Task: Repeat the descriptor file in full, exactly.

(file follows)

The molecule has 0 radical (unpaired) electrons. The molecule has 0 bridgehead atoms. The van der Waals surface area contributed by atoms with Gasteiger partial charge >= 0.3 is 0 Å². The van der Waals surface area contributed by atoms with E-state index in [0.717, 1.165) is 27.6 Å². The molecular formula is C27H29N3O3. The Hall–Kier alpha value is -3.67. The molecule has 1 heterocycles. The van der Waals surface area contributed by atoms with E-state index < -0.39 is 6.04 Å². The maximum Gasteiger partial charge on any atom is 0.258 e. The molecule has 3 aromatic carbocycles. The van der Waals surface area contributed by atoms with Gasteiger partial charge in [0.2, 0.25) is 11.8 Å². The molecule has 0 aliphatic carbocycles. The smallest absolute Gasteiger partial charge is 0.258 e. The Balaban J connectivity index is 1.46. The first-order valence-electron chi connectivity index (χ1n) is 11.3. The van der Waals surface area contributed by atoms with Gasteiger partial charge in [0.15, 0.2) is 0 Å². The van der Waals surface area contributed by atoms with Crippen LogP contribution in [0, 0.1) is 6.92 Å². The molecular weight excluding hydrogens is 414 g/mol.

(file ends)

The molecule has 0 radical (unpaired) electrons. The molecule has 0 bridgehead atoms. The van der Waals surface area contributed by atoms with Gasteiger partial charge >= 0.3 is 0 Å². The van der Waals surface area contributed by atoms with E-state index in [0.717, 1.165) is 27.6 Å². The molecular formula is C27H29N3O3. The Hall–Kier alpha value is -3.67. The molecule has 1 heterocycles. The van der Waals surface area contributed by atoms with E-state index < -0.39 is 6.04 Å². The maximum Gasteiger partial charge on any atom is 0.258 e. The molecule has 3 aromatic carbocycles. The van der Waals surface area contributed by atoms with Gasteiger partial charge in [0.2, 0.25) is 11.8 Å². The molecule has 0 aliphatic carbocycles. The smallest absolute Gasteiger partial charge is 0.258 e. The Balaban J connectivity index is 1.46. The first-order valence-electron chi connectivity index (χ1n) is 11.3. The van der Waals surface area contributed by atoms with Gasteiger partial charge in [0.15, 0.2) is 0 Å². The van der Waals surface area contributed by atoms with Crippen LogP contribution in [0, 0.1) is 6.92 Å². The molecular weight excluding hydrogens is 414 g/mol.